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Use JWT the Right Way

Update 5/11/2016:You can now inspect JWTs directly from your Chrome browser with  JWTinspector.io

Check out the latest on JWTs + Stormpath in our product documentation , get the full rundown on token authentication in our guide to tokens and scalable user management , and don’t forget our very own JJWT tool for creating and verifying tokens.

JSON Web Token (JWT) is a useful standard becoming more prevalent because it sends information that can be verified and trusted with a digital signature. In their most basic form, JWTs allow you to sign information (referred to as claims) with a signature and can be verified at a later time with a secret signing key. The spec is also designed with more advanced features that help against man-in-the-middle and replay attacks.

Why Are JWTs Important?

They handle some of the problems with information passed from a client to a server. JWT allows the server to verify the information contained in the JWT without necessarily storing state on the server. As a trend, we are seeing more and more SaaS products include JWT integrations as a feature or using JWT in their product directly. Stormpath has always followed secure best practices for JWTs, in several parts of our stack, so we want to share some best practices for using JWT the right way.

What Is A JWT?

Before we get started, let’s quickly look at what a JWT contains so we can clearly understand why these best practices are important. In its most simple form, JWT has three distinct parts that are URL encoded for transport:

  • Header: The header contains the metadata for the token and at a minimal contains the type of the signature and/or encryption algorithm
  • Claims: The claims contains any information that you want signed
  • JSON Web Signature (JWS): The headers and claims digitally signed using the algorithm in the specified in the header

The header and claims are JSON that are base64 encoded for transport. The header, claims, and signature are appended together with a period character .
For example, if the header and claims are:

//header {     "alg": "HS256", //denotes the algorithm (shorthand alg) used for the  signature is HMAC SHA-256     "typ": "JWT" //denotes the type (shorthand typ) of token this is }   //claims {     "sub": "[email protected] ",     "name": "Tom Abbott",     "role": "user" } 

The JWT would be represented by this pseudocode:

var headers = base64URLencode(myHeaders); var claims = base64URLencode(myClaims); var payload = header + "." + claims;   var signature = base64URLencode(HMACSHA256(payload, secret));   var encodedJWT = payload + "." + signature; 

That is JWT in a nutshell. The most important thing about JSON Web Tokens is that they are signed. This ensures the claims have not been tampered with when stored and passed between your service and another service. This is called verifying the signature. JWT has more advanced features for encryption, so if you need the information in the claims to be encrypted, this is possible using JSON Web Encryption.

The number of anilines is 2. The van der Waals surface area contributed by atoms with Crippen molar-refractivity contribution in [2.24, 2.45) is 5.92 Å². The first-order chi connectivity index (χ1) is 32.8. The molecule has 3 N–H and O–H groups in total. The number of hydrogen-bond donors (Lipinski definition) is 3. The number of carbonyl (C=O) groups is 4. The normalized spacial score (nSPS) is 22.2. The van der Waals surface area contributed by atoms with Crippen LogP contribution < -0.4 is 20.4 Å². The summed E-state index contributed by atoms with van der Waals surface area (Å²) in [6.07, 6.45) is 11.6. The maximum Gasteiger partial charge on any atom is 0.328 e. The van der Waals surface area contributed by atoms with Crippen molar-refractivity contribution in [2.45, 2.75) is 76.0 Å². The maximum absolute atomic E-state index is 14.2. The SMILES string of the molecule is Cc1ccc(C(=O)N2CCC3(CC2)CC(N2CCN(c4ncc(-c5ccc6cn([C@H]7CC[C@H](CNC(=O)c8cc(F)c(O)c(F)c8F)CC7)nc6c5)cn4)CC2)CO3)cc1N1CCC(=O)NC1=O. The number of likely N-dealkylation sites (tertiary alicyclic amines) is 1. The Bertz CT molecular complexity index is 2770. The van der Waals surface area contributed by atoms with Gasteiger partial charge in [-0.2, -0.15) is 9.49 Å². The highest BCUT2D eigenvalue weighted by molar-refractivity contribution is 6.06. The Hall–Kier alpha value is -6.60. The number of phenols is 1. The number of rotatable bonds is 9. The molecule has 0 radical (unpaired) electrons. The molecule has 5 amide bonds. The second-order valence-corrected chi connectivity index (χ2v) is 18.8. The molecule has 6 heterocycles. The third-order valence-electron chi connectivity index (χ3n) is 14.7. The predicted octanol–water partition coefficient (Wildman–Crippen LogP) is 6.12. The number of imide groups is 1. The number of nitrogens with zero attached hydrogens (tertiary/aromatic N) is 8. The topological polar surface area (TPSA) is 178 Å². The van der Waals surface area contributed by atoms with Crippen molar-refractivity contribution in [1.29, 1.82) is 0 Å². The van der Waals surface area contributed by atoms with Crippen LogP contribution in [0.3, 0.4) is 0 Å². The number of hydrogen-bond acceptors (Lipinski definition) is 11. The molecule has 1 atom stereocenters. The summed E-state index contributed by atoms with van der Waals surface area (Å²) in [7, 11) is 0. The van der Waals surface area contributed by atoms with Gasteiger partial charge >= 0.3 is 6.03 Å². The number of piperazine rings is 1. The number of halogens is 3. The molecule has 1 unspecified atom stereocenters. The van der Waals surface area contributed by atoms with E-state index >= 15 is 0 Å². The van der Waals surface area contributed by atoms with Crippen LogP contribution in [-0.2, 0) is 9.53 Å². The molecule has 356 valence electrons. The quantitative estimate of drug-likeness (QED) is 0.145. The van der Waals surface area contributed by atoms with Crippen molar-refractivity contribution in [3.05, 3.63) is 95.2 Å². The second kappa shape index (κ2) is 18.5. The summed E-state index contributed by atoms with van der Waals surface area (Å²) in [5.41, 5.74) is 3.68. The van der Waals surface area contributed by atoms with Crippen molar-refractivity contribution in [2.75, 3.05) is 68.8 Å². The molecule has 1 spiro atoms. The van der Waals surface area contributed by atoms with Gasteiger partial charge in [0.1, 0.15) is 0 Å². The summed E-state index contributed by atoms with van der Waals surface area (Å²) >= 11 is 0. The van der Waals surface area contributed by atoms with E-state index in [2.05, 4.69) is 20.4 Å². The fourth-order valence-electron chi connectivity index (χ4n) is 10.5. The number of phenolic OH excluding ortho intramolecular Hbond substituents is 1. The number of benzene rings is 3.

How to Secure JWT

There are a lot of libraries out there that will help you create and verify JWT, but when using JWT’s there still some things that you can do to limit your security risk.

  • Always verify the signature before you trust any information in the JWT. This should be a given, but we have recently seen security vulnerabilities in other company’s JWT frameworks. One gotcha that we have seen recently is around the JWT spec that allows you to set signature algorithm to ‘none’. This should be ignored if you expect the JWT to be signed. Put another way, if you are passing a secret signing key to the method that verifies the signature and the signature algorithm is set to ‘none’, it should fail verification.
  • Secure the secret signing key used for calculating and verifying the signature. The secret signing key should only be accessible by the issuer and the consumer; it should not be accessible outside of these two parties.
  • Do not contain any sensitive data in a JWT. These tokens are usually signed to protect against manipulation (not encrypted) so the data in the claims can be easily decoded and read. For example, you wouldn’t want to include a user’s address in a JWT; you would want to store a link to the user’s record or another identifier that is opaque and have your application look up the information. If you do need to store sensitive information in a JWT, check out JSON Web Encryption (JWE).
  • If you worried about replay attacks , include a nonce ( jti claim), expiration time ( exp claim), and creation time ( iat claim) in the claims. These are well defined in the JWT Spec

If you are using JWTs, I hope this information helps. If you have any questions, comments, or suggestions, feel free to reach out to me byemail or twitter .

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